Bone broth is not a new thing; it’s been around for centuries and every culture has a variation of broth for both culinary and medicinal purpose. In the past few years, bone broth has gotten really trendy primarily due to the rise in paleo-style of eating and I think the trend is here to stay. The history of bone broth goes back to our hunter-gatherer ancestors as they started making bone broth out of necessity and use every part of animal from their hunt. There are anecdotal notes dating back to 2nd century BC on how traditional Chinese medicine used bone broth for many ailments. Similarly, in 12th century “a bowl of chicken soup” was known was a Jewish penicillin. Over the years, bone broth has evolved and now one can easily buy bone broth at a supermarket, or a neighborhood bone broth bar just like coffee/tea…or you can easily make your version of bone broth at home.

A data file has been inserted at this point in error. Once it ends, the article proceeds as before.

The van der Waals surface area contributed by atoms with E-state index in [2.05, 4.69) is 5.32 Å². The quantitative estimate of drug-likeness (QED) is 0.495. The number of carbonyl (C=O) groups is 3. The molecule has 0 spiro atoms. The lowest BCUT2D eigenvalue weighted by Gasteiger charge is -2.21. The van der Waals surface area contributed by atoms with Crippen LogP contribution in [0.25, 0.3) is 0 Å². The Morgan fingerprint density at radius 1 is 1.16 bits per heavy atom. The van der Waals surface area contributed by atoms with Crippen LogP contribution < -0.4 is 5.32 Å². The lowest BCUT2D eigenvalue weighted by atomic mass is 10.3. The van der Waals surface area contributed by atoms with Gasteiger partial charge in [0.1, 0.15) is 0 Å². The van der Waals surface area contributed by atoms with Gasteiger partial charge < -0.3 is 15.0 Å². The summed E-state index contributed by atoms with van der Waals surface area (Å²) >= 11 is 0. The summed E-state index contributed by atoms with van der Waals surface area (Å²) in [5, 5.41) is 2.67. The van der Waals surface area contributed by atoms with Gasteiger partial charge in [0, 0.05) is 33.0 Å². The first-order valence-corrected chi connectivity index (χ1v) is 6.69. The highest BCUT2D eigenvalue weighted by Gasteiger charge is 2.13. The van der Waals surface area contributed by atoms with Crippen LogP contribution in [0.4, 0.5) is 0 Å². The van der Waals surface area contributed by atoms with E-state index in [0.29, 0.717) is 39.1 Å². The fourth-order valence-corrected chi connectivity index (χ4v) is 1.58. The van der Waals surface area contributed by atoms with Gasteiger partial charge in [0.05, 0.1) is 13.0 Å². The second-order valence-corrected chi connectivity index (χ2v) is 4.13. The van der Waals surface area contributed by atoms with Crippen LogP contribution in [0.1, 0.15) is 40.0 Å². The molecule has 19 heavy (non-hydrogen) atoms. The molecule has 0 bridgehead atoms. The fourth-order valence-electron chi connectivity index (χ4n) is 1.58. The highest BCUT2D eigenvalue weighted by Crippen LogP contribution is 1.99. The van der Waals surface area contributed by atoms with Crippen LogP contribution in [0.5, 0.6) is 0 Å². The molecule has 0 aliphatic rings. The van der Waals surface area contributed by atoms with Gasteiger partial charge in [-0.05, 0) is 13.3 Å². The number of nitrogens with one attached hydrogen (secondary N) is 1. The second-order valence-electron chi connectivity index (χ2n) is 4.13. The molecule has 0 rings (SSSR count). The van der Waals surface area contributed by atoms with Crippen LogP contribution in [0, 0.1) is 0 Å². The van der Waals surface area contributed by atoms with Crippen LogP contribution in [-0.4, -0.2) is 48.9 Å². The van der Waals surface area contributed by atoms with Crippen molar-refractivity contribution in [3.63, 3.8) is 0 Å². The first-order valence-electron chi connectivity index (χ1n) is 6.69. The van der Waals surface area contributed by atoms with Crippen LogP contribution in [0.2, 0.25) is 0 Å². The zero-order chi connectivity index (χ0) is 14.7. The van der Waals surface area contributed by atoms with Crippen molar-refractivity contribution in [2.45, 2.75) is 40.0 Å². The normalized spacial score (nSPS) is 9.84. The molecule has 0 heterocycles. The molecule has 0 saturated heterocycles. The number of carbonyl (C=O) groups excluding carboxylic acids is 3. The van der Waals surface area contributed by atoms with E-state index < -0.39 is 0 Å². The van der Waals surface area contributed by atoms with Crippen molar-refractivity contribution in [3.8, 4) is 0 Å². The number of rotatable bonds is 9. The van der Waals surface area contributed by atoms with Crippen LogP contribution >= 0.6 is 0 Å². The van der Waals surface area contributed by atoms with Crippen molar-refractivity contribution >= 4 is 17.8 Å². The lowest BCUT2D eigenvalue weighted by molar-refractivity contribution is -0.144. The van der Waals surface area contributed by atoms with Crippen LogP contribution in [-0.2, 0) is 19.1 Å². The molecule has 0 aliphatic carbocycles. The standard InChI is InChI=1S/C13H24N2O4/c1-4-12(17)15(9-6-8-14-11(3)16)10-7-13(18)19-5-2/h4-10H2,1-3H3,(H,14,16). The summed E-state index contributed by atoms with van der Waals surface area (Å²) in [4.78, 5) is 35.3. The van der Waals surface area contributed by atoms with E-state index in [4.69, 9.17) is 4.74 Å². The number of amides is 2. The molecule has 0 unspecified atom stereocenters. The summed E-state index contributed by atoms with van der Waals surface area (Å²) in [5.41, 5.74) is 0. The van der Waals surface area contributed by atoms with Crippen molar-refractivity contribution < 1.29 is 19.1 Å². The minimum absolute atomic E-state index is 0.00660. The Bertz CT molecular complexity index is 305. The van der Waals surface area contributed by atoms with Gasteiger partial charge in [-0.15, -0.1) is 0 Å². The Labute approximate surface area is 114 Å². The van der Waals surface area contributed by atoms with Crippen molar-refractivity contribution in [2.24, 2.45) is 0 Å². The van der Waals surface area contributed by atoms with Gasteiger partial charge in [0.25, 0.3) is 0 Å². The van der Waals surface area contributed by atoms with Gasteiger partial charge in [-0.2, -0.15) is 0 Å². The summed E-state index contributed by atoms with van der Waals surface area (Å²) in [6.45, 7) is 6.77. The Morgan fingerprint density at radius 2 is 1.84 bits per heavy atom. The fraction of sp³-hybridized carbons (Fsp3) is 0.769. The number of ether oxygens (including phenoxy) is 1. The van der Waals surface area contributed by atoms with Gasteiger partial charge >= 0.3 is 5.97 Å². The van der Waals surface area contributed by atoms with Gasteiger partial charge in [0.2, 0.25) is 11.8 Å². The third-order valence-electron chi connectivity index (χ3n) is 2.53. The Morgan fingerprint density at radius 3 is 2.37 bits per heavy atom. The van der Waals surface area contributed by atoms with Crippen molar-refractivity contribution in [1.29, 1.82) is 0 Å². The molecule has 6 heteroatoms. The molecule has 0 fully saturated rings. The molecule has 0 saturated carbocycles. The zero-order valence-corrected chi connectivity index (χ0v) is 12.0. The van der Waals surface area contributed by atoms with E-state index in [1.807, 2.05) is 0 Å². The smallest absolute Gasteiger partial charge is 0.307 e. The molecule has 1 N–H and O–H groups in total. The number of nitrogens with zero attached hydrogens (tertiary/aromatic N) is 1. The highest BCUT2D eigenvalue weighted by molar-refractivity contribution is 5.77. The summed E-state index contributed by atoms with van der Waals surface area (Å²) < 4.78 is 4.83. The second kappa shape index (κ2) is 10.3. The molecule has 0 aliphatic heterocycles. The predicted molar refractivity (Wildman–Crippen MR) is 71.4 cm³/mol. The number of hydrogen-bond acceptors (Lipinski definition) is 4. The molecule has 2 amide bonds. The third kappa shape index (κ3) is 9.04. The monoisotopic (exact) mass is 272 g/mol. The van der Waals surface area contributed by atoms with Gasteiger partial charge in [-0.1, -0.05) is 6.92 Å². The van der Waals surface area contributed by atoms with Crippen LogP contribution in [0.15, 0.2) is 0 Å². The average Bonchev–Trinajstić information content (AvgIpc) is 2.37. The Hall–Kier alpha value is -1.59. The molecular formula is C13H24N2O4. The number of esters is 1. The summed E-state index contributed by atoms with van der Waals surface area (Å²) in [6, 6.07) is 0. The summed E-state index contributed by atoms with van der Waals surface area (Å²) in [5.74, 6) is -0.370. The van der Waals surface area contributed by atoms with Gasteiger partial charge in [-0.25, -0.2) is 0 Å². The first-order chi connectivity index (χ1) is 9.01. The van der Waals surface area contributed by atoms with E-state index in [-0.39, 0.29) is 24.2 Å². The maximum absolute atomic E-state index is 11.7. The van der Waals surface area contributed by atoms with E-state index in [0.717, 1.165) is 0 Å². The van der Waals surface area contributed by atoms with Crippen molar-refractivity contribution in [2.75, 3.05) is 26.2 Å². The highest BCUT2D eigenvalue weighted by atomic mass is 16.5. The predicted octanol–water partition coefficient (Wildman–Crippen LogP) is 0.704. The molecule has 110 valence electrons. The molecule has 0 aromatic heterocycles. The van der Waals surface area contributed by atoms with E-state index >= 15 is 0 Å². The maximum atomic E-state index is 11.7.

Bone Broth 101:

Bone broth is essentially a hybrid between a broth and stock! It is made by simmering bones and connective tissues of various animals for an extended period of time which lends a gelatinous texture at the end. The term broth, stock, and bone broth can be quite confusing and depending on who you ask, you will get a slightly different response. In general, all broths, stocks, and bone broths are all related; they are made with some combination of meat and bones and have some aromatics, spices, and little vegetables. Epicurious has a really nice article explaining bone broth vs stock in more detail.